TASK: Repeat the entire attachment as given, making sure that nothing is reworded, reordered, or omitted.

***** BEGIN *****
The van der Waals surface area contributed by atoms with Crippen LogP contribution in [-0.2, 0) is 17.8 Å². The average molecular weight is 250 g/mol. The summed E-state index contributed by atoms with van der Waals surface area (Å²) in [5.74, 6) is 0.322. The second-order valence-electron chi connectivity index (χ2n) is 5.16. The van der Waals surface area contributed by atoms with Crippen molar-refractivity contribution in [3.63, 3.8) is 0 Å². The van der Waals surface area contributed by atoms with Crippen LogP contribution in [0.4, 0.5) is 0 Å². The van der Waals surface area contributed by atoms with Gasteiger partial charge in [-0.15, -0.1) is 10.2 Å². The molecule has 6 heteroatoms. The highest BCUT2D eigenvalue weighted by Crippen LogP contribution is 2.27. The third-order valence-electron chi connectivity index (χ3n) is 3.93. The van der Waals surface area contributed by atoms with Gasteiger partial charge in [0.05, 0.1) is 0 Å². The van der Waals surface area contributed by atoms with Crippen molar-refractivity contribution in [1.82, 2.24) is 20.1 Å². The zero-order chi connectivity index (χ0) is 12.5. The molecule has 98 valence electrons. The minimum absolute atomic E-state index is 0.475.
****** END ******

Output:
The van der Waals surface area contributed by atoms with Crippen LogP contribution in [-0.2, 0) is 17.8 Å². The average molecular weight is 250 g/mol. The summed E-state index contributed by atoms with van der Waals surface area (Å²) in [5.74, 6) is 0.322. The second-order valence-electron chi connectivity index (χ2n) is 5.16. The van der Waals surface area contributed by atoms with Crippen molar-refractivity contribution in [3.63, 3.8) is 0 Å². The van der Waals surface area contributed by atoms with Crippen LogP contribution in [0.4, 0.5) is 0 Å². The van der Waals surface area contributed by atoms with Gasteiger partial charge in [-0.15, -0.1) is 10.2 Å². The molecule has 6 heteroatoms. The highest BCUT2D eigenvalue weighted by Crippen LogP contribution is 2.27. The third-order valence-electron chi connectivity index (χ3n) is 3.93. The van der Waals surface area contributed by atoms with Gasteiger partial charge in [0.05, 0.1) is 0 Å². The van der Waals surface area contributed by atoms with Crippen molar-refractivity contribution in [1.82, 2.24) is 20.1 Å². The zero-order chi connectivity index (χ0) is 12.5. The molecule has 98 valence electrons. The minimum absolute atomic E-state index is 0.475.